Cesar Millan said something that really hit the nail on the head: "There's no knowledge behind instinct."
Behavioural problems occur when we lead our dogs with emotion. We overthink every little thing, try to rationalize their behaviour, plead with them, talk to them like they are human, use their histories or stories as an (unintentionally self-serving) excuse to treat them like humans, instead of simply meeting their current canine needs: Exercise, Discipline (boundaries), then Affection.
It's not until we learn to lead instinctively, with our energy instead of emotion, that our dogs start to follow and respect us.
Dogs are actually very simple. That's why my best clients to teach are children. They are still very connected to their instincts and energy.
Step 1: Exercise
It's hard for your dog to be calm and content during the festivities if they haven't had a chance to expel their energy. Make the time to take your dogs out for a long structured walk before the chaos begins so your dogs can be calm when your guests arrive. Yes, this means small dogs too, and dogs who have "big backyards".
A structured walk is a walk done with you leading your dog, and not the other way around. This type of walk will meet their inherent need to migrate, which will stimilate their minds, and drain their energy.
Rules for A Structured Walk:
Step 2: Boundaries
Boundaries are something that should be practiced every day - consistently. When you have guests over, the boundaries need to remain the same. Decide with your family what is off limits, and stick to it, every time. For example, the kitchen or dining room can be off-limits. This will take you and your family members consistently using your body language as well as touch (much better than your voice) to move your dog back to where they should be (on their beds in the room where you want them to stay). The high energy of having company over can mean having to take your dog back more than once, that's ok! Stay calm, repeat as needed.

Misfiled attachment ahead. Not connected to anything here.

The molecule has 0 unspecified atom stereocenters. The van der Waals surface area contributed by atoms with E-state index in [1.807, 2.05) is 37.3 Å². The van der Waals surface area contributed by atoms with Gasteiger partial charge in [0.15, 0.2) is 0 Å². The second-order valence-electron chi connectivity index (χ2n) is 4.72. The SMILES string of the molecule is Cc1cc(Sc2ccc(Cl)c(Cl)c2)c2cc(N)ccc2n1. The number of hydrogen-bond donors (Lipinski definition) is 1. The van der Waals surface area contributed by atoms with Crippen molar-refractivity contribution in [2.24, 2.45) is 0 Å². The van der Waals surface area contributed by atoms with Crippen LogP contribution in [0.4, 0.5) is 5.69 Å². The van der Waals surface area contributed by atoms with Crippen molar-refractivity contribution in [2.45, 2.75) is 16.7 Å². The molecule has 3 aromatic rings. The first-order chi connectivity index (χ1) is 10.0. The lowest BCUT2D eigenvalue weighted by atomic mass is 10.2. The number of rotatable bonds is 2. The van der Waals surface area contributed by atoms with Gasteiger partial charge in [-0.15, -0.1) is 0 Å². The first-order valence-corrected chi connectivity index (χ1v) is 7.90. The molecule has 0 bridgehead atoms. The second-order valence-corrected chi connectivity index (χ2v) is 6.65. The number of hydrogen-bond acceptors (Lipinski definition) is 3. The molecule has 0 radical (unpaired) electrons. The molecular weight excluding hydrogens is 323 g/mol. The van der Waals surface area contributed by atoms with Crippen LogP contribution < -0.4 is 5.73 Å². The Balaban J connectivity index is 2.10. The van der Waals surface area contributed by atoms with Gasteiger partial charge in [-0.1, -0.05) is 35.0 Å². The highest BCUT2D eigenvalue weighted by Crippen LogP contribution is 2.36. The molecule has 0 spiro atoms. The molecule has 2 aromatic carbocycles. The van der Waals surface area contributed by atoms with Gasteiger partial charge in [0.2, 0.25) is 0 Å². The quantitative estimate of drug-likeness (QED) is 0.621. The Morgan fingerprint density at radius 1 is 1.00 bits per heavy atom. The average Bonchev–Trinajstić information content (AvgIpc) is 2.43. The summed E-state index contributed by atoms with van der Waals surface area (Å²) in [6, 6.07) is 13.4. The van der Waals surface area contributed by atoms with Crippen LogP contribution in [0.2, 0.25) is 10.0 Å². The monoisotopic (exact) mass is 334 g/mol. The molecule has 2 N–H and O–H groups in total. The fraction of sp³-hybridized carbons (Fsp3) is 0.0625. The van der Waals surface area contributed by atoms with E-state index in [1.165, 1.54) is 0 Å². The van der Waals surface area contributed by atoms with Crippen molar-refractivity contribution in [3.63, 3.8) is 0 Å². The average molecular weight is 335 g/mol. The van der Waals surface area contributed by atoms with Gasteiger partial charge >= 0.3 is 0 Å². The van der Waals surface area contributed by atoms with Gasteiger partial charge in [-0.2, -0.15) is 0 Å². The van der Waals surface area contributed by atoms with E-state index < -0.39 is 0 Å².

Step 3: Keeping your Guests in-check.
This one can be tricky - but, remember, your house - your rules. There is no need to create excitement in your dog, and we must ask our guests not to get them all riled up.
"OOOOOOH HI MAX! YOU LOVE YOUR AUNT MARGARET, OH YES YOU DO, OH YES YOU DO!"
What does your dog do after this? They get excited, perhaps jump up onto guests, bark, maybe even pee a little. Not all guests are aunt Margaret, and not all guests want to be jumped on or knocked over, particularly the little guests. If one guest reinforces this excitement, Max will think it's ok to do this to all guests.
Why do we feel the need to do this as humans? Well, we can be a little bit selfish sometimes. An excited dog is not a happy dog - a calm dog is a happy dog - and a calm dog creates a calm environment for everyone around them. Kindly ask your guests to ignore your dog, no talking to them or touching them.
Gasp! ignore adorable little MAX, what if he doesn't like me anymore?
FALSE, he will start to respect you and your space, and isn't Max's calm happiness more important than your ego?
If aunt Margaret creates this excitement everytime she comes over, chances are your dog will run over to her anyways - as she has become a source of excitement for Max. Ask her to please remain stoic, quietly use your body language (no words) to send Max back to his bed, and repeat as needed.
"BUT, when CAN I pet Max and make sure he still loves me?"
When all the guests have arrived, and Max has is calmly resting on his bed from that nice long walk, and calm atmosphere youv'e created, you can allow good ol aunt Margaret to go over and give him some pets. Best to not use any words, play it cool, and calmly go back to the festivities.
Michael Bylo - Canines Moving Forward
As humans, we tend to have a problem with using "touch" to correct our dogs. This is because we often lead our dogs with our emotions. For example, by getting angry and frustrated when they don't listen, or by becoming offended or hurt. OR by feeling bad you might hurt them, or their feelings.